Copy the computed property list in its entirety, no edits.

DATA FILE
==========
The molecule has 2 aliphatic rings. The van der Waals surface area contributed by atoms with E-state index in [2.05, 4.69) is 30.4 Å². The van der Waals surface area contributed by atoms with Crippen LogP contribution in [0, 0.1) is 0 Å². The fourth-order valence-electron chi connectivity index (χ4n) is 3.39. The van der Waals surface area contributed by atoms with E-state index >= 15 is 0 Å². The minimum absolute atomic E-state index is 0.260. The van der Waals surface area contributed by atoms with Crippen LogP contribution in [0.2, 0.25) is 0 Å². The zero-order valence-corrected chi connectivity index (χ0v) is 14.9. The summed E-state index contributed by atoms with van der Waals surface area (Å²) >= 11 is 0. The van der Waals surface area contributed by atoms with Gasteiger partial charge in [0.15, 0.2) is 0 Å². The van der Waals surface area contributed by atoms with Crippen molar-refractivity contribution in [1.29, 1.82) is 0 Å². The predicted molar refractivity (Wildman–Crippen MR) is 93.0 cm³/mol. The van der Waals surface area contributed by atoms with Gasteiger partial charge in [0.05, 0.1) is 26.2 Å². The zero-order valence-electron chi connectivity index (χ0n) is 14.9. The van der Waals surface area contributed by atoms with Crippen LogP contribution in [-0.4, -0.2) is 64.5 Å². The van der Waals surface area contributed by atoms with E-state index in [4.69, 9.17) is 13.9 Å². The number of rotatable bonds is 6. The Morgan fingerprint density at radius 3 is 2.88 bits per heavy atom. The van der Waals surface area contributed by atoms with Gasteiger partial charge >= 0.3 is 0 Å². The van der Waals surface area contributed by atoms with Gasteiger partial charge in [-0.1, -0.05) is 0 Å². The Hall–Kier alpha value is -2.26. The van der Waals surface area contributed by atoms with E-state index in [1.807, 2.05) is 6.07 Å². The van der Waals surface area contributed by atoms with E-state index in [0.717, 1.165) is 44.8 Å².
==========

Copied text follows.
The molecule has 2 aliphatic rings. The van der Waals surface area contributed by atoms with E-state index in [2.05, 4.69) is 30.4 Å². The van der Waals surface area contributed by atoms with Crippen LogP contribution in [0, 0.1) is 0 Å². The fourth-order valence-electron chi connectivity index (χ4n) is 3.39. The van der Waals surface area contributed by atoms with E-state index >= 15 is 0 Å². The minimum absolute atomic E-state index is 0.260. The van der Waals surface area contributed by atoms with Crippen LogP contribution in [0.2, 0.25) is 0 Å². The zero-order valence-corrected chi connectivity index (χ0v) is 14.9. The summed E-state index contributed by atoms with van der Waals surface area (Å²) >= 11 is 0. The van der Waals surface area contributed by atoms with Gasteiger partial charge in [0.15, 0.2) is 0 Å². The van der Waals surface area contributed by atoms with Crippen molar-refractivity contribution in [1.29, 1.82) is 0 Å². The predicted molar refractivity (Wildman–Crippen MR) is 93.0 cm³/mol. The van der Waals surface area contributed by atoms with Gasteiger partial charge in [0.05, 0.1) is 26.2 Å². The zero-order valence-electron chi connectivity index (χ0n) is 14.9. The van der Waals surface area contributed by atoms with Crippen LogP contribution in [-0.4, -0.2) is 64.5 Å². The van der Waals surface area contributed by atoms with E-state index in [4.69, 9.17) is 13.9 Å². The number of rotatable bonds is 6. The Morgan fingerprint density at radius 3 is 2.88 bits per heavy atom. The van der Waals surface area contributed by atoms with Gasteiger partial charge >= 0.3 is 0 Å². The van der Waals surface area contributed by atoms with Gasteiger partial charge in [-0.1, -0.05) is 0 Å². The Hall–Kier alpha value is -2.26. The van der Waals surface area contributed by atoms with E-state index in [1.807, 2.05) is 6.07 Å². The van der Waals surface area contributed by atoms with E-state index in [0.717, 1.165) is 44.8 Å².